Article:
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In a methodical campaign, the Taliban relentlessly hounded women with any sort of public profile, looted a high school and destroyed the offices of many of the organizations that protected and supported women in Kunduz. Gone are educated women who worked for the government or international organizations; gone are some women who were school administrators and women who were activists for peace and democracy. They left, mostly at night, on foot or in run-down taxis, hiding under burqas, running for their lives.
Hassina Sarwari, the Kunduz Province director of Women for Afghan Women , which ran a shelter for abused women, a family guidance center and a center for the children of women in the Kunduz prison. If in their publicity statements in recent years the Taliban had sounded more moderate, their behavior in Kunduz left little doubt where they really stand. Within the first three days of the Taliban occupation, women who ran organizations aimed at helping women had their homes and offices looted, their computers stolen, their furniture, televisions and appliances smashed.
Among the organizations destroyed by the Taliban were three radio stations run by women: One was burned, the other two looted. The accusation of rapes in the dormitory was broadcast on Tolo TV, and allegations of the prison rapes were broadcast on One TV. But the evidence supporting the allegations is still sketchy. The Taliban noted that because their invasion of the city occurred during the annual Eid al-Adha holiday, the women were not even in the dormitory, but home visiting their families.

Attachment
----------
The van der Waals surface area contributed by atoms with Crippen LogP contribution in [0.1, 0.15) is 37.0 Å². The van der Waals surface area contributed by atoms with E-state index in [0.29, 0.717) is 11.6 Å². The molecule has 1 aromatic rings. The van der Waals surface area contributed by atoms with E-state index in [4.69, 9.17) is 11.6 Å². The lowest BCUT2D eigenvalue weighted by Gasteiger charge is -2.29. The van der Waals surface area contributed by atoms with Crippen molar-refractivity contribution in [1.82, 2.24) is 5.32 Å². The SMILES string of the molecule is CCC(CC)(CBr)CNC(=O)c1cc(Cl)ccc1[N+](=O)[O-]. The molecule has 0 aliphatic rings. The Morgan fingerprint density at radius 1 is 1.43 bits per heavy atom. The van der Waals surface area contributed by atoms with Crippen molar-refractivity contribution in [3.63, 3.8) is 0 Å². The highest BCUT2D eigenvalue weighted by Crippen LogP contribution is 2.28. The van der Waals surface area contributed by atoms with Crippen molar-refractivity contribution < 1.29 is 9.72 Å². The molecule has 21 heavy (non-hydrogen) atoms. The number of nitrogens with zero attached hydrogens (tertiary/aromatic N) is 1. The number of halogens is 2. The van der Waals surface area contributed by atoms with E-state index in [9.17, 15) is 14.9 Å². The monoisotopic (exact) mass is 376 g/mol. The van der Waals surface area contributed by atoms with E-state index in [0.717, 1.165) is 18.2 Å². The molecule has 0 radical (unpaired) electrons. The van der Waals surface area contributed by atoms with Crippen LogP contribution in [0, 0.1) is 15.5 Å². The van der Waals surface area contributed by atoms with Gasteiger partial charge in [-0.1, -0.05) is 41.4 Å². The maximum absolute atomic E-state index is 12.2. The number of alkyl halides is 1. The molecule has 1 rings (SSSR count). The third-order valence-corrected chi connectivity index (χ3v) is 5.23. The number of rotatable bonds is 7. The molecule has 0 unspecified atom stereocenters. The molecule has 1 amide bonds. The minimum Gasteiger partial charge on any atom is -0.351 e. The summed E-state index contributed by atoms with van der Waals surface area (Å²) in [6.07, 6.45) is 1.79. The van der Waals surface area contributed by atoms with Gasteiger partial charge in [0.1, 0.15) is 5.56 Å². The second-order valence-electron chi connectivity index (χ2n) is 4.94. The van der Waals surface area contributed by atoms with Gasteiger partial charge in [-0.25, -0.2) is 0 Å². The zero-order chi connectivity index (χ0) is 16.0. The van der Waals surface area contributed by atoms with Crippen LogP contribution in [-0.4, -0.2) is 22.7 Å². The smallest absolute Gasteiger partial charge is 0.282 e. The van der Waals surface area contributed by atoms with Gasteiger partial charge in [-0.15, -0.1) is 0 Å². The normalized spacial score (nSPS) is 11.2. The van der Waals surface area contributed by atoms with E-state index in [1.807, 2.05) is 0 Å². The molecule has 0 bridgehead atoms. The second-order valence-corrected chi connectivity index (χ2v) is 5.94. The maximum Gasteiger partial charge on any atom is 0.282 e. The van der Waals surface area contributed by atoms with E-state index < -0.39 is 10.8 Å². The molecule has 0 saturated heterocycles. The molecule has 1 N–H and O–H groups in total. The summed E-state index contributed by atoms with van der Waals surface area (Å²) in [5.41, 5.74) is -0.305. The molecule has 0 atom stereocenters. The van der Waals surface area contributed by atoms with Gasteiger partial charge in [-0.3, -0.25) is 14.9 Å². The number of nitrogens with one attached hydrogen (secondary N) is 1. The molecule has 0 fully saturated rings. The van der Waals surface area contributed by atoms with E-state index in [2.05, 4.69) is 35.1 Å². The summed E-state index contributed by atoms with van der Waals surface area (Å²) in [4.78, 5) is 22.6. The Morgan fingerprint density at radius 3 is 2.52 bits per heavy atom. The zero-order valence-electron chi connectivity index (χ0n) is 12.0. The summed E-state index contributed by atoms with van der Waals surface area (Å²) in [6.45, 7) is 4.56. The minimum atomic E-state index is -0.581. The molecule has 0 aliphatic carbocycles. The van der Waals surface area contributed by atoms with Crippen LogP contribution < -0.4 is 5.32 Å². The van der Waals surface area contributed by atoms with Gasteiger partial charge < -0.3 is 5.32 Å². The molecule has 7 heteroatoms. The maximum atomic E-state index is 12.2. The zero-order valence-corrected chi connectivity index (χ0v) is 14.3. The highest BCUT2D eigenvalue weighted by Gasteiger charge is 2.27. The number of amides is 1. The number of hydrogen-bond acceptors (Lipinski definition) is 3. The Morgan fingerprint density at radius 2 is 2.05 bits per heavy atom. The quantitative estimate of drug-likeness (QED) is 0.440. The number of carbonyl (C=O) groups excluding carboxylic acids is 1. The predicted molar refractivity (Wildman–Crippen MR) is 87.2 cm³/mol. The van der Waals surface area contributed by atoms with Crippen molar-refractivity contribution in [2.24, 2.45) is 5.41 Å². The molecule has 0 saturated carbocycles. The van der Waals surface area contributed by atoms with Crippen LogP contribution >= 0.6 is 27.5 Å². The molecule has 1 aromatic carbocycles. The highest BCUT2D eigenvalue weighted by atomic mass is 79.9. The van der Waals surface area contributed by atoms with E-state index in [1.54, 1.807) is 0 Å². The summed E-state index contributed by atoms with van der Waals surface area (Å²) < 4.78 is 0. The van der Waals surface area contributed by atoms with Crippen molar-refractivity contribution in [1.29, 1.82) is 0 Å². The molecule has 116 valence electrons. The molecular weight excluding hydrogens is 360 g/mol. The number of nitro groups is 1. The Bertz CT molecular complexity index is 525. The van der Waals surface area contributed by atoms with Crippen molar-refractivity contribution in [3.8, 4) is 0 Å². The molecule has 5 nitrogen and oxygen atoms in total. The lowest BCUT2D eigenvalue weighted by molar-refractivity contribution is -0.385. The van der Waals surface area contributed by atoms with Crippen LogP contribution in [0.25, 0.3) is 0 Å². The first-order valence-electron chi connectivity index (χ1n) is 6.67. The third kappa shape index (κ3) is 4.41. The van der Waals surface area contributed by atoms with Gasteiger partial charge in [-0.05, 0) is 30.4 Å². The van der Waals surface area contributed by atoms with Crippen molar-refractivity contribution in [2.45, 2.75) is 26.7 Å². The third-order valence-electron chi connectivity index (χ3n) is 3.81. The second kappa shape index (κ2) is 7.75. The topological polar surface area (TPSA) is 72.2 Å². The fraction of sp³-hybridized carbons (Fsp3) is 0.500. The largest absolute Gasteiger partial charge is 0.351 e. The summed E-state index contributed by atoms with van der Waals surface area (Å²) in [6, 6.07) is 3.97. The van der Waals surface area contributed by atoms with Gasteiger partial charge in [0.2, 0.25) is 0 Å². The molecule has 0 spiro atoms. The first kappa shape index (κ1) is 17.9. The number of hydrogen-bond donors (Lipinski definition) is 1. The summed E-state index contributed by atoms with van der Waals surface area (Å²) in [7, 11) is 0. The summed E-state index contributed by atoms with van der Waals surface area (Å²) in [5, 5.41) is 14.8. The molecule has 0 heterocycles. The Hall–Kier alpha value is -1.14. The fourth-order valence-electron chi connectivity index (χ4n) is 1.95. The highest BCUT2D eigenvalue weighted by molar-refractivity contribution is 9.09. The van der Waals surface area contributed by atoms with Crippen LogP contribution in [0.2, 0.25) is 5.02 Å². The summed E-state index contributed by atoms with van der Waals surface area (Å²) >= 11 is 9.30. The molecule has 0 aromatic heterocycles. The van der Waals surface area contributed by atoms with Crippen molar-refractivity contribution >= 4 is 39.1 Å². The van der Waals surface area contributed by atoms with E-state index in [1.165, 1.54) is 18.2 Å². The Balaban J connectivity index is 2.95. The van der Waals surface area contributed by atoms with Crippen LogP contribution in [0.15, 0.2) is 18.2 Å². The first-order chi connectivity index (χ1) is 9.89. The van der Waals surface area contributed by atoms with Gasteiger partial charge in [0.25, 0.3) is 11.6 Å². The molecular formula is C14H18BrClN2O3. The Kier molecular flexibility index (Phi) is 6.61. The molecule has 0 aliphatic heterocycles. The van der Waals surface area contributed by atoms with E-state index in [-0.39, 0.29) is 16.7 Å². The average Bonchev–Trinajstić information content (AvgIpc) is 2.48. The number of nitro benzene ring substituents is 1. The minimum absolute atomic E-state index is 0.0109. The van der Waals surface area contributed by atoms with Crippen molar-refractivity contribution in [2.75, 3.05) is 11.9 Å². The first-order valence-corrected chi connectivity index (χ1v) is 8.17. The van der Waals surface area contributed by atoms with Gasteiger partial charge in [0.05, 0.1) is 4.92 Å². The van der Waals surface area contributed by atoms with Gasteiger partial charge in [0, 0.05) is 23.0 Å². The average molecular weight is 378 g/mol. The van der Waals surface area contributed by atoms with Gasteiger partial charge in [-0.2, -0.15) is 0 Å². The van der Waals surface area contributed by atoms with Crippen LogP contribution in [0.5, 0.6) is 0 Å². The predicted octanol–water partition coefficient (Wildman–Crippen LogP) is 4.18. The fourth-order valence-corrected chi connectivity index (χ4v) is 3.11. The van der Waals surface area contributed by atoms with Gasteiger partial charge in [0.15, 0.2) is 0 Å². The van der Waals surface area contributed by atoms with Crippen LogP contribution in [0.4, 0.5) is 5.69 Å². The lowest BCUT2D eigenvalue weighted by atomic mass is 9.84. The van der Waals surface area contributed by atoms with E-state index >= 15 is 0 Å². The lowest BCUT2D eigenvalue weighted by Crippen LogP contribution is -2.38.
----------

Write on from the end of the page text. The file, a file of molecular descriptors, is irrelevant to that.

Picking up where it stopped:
What happened in the prison is less clear. Raghi, a Taliban commander in Kunduz, strongly denied the rape allegations. Much remains unclear about that case, including who the attackers might have been. Even amid the broader destruction in Kunduz over the past few days, including dozens of casualties and widespread building damage, the threat against women there was particularly chilling.
That is in part because of how rare, and how recent, improvements for Afghan women have been in territories beyond Kabul, the national capital. In Kunduz, known for having some of the most horrific cases involving women including at least two cases of stoning in the last five years, gang rape and rapes of children, it has taken years for women to feel secure enough to work there. Now that they feel targeted and under surveillance by the Taliban, they are unlikely to return or, if they do, are likely to choose jobs where they are less visible and less easily tracked.